A Fancy Chair

I got some photos back from my photographer of a reproduction chair I made for a collector in Kentucky, who owns the original of this chair. It is the only signed Windsor chair from KY known to exist, made near Lexington KY between about 1810 and 1830. The old chair...

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Spoon Bit Tricks

I got a bunch of questions about using spoon bits.  Here's the answers to a few of them. How do you get the spoon bit to start where you want it? My favorite answer is to adjust your expectations.  But there are some tips that will give you more...

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Gramercy Spoon Bits – a review

Last summer Gramercy sent me some of their new spoon bits to review here on the blog.  I've never gotten free stuff from a company before, but I guess there's a first for everything.  Don't worry, I'm still as opinionated as ever. Anyway, the next thing I...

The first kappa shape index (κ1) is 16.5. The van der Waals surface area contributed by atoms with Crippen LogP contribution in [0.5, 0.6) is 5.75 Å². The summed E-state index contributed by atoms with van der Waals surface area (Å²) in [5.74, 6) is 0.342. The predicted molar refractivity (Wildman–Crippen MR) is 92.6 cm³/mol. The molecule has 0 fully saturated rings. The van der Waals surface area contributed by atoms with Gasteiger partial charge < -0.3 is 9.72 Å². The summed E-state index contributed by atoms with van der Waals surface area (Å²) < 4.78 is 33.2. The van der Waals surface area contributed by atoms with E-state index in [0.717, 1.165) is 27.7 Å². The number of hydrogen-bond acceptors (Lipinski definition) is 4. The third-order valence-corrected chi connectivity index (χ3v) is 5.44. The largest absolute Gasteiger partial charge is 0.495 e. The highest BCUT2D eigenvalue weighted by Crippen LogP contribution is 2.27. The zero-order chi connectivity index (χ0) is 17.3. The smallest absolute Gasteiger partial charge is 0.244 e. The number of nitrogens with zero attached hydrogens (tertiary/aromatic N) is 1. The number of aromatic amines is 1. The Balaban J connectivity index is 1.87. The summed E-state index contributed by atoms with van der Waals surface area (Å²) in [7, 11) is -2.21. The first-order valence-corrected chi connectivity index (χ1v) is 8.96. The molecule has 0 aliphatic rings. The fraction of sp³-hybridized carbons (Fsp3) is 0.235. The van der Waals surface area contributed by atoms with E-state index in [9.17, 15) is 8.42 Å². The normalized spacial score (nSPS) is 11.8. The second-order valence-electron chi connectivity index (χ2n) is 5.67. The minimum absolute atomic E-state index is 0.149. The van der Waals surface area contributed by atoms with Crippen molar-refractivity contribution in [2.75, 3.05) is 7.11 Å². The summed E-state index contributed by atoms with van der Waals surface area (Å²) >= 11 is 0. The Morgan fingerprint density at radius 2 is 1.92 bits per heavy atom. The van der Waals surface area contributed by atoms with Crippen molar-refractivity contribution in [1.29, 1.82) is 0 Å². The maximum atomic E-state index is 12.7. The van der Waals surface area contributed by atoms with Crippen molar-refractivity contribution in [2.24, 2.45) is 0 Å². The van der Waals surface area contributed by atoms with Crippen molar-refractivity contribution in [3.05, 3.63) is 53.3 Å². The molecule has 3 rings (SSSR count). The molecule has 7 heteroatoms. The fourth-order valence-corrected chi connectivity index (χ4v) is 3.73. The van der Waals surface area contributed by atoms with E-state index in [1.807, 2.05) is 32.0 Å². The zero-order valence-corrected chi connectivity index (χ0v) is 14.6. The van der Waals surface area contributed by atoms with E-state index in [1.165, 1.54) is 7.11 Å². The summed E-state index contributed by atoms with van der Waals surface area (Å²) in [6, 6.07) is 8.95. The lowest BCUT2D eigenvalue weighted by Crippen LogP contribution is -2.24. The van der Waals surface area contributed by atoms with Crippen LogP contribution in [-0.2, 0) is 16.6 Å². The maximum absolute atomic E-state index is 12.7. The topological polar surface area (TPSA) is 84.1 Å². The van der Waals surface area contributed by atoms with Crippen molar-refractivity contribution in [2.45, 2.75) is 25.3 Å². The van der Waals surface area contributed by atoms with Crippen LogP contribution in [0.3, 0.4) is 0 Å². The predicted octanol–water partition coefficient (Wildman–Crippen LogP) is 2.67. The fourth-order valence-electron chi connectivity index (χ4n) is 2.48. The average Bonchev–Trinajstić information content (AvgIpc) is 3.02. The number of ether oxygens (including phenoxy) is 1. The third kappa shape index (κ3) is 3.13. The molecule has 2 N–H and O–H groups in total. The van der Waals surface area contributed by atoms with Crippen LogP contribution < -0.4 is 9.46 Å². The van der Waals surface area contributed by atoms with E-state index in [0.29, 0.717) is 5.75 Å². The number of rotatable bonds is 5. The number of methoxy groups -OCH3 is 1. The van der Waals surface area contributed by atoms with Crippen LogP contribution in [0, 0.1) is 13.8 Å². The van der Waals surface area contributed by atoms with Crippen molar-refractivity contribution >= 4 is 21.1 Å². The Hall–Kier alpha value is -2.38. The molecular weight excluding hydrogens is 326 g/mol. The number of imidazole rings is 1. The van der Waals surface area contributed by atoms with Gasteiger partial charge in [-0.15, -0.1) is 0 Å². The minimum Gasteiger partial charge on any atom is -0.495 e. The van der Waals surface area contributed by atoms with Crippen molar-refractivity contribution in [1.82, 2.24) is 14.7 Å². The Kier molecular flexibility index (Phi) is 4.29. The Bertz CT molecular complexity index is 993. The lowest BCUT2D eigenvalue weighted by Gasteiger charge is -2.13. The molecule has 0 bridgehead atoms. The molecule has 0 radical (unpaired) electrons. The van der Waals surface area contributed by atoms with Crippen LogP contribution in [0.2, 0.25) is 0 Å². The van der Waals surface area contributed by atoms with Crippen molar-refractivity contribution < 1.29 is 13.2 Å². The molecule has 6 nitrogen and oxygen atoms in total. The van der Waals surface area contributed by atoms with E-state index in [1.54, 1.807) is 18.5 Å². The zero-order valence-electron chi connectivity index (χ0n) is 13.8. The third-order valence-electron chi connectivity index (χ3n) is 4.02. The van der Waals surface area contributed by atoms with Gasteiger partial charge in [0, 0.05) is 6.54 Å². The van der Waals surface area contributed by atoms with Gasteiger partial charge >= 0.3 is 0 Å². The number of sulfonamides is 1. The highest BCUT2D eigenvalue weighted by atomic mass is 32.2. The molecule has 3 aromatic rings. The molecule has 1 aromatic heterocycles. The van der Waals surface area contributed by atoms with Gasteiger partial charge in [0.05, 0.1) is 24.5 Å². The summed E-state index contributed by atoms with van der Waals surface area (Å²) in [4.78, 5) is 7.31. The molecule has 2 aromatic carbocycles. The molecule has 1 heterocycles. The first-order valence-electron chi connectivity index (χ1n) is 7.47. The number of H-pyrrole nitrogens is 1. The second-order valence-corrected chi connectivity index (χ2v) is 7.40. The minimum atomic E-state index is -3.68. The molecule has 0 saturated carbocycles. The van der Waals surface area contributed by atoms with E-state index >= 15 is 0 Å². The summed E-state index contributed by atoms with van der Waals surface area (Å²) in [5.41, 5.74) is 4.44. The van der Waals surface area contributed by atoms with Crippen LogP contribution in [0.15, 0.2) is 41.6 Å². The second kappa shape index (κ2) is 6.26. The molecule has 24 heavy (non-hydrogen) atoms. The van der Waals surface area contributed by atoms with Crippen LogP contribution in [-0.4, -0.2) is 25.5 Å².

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More Fancy Arm

This post continues my adventures as I figure out how to attach the arm to my copy of a 1800's writing arm chair for Williamsburg's Working Wood in the 18th Century conference. My first post is here if you missed it. The old chair had the post notched to receive the...

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A Fancy Arm

I am copying this 1810-1820's KY writing arm chair for the Colonial Williamsburg symposium in January.  Seth and I spent two days measuring and photographing it at Williamsburg's furniture conservation lab, and now two months later I'm trying to piece it all back...

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